A scrolling background is a simple way to make it look like your game character is going somewhere. You can make it so your character appears to be falling from the sky, floating through space, running through meadows, etc. I am going to show you how to create a background that scrolls at a constant speed, regardless of the character’s movements. This is a different effect than scrolling when the character is moving or when the character gets to the edge of the screen.
First open a Flash AS2 document: File> New> Flash File (ActionScript 2)
Then draw the background you would like to scroll. Make it very wide if you would like it to scroll horizontally or very tall if you want it to scroll vertically. In this tutorial we are going to make the background scroll vertically. To follow this example, make its height 900px and set your stage height to 300px in the properties window.
Select your entire background image.
Go to Modify> Convert to Symbol
Name it Background (or a name of your choosing) and select Movie Clip. Under linkage select export for actionscript and put Background as the Identifier and Class.
Click okay and you are back to the stage.
Make sure that the crosshair of the selected movie clip aligns with the top left of the Background image. Change it by double clicking to edit the symbol, selecting the entire image and entering zero in the x and y boxes of the properties window.
When you position the Background movie clip on the stage make it aligned with the top of the stage. You can either do this visually or set its x and y positions to zero in the properties window.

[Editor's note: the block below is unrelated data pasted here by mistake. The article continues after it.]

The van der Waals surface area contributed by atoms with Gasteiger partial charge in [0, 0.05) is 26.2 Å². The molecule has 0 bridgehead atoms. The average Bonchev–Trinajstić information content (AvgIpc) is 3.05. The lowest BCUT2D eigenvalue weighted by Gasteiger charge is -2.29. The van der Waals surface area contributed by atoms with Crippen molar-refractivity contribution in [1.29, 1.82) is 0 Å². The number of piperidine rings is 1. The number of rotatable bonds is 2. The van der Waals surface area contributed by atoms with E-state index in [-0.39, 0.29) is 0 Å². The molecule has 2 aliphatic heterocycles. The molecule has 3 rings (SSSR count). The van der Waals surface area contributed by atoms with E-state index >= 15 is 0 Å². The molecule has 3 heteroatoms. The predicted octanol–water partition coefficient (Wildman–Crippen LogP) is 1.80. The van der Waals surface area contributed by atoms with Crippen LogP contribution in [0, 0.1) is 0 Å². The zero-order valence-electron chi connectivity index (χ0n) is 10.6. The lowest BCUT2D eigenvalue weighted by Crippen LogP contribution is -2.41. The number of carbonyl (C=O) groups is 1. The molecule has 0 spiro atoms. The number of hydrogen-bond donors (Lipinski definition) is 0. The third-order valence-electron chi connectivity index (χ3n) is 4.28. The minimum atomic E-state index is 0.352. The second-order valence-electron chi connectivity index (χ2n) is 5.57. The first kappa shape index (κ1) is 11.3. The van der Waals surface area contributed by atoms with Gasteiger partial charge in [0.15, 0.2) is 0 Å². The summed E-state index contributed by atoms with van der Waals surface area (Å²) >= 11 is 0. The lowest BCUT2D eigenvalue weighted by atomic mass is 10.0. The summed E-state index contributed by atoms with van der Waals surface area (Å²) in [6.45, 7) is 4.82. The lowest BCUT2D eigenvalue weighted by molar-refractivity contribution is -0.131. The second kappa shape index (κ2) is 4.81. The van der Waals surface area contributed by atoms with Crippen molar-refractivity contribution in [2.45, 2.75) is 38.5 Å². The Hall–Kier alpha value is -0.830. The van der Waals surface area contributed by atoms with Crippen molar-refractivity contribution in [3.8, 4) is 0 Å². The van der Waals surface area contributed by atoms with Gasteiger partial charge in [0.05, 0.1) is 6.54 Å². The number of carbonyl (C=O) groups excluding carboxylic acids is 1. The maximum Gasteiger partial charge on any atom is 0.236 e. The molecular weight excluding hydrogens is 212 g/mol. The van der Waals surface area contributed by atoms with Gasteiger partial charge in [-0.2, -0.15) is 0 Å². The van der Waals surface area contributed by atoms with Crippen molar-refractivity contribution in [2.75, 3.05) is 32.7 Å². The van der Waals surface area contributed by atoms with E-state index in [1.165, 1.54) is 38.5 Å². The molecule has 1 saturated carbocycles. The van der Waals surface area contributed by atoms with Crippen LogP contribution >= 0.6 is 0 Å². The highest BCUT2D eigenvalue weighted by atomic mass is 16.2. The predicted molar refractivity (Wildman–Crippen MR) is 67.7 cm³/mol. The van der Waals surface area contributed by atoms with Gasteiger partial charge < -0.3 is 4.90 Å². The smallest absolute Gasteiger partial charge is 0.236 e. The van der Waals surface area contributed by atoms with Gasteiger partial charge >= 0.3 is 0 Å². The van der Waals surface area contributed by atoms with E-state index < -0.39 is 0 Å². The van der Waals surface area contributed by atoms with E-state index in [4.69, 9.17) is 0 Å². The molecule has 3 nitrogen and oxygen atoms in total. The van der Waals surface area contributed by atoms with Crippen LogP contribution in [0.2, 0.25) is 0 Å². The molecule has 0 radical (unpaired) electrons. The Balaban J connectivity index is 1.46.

Now create a new actionscript file: File> New> ActionScript File
Here is the code that will go in our actionscript file. Explanation follows.
class Background extends MovieClip
_y -= 4;
if(_y < -600)
_y = 0;
Line 1-2: Defines the class to which we linked our background movie clip in our .fla file.
Line 3-5: Under onEnterFrame() we set the rate at which the background will scroll and the direction. Here we specify it will move four pixels in the negative y direction. This will be processed continually at the frame rate of the movie because it is defined within the onEnterFrame() event handler.
Line 6-9: When it has scrolled down 600px, it starts from the beginning. For this example we reset it at 600 because our stage has a height 300px and the movie clip is 900px tall. We want it to restart when the last 300px are on the stage so no white space appears where the movie clip ends.
Because we are scrolling along the y axis in the negative direction, our character will appear to be falling, as the background scrolls upward. You can replace each y with an x to scroll horizontally and change the minus sign on line 5 to a plus sign to change directions. If you want the background to scroll in the other direction, remember that you will also have to position it differently on the stage, in your .fla file. And of course, if you want it to scroll horizontally you will have to make your image very wide, instead of tall.
In order for the background to scroll seamlessly you must make the first section of the background that appears on the stage identical to the last section that appears on the stage, with the exception of a few pixels to account for the slight movement that should occur. That way when it starts at zero, it won’t suddenly jump to a different image than what was just on the screen.
Here is the scrolling background: I’ve shown it with a game character that moves only left and right when you press the arrow keys, so it appears that he is falling. Click on image before attempting movement with arrow keys.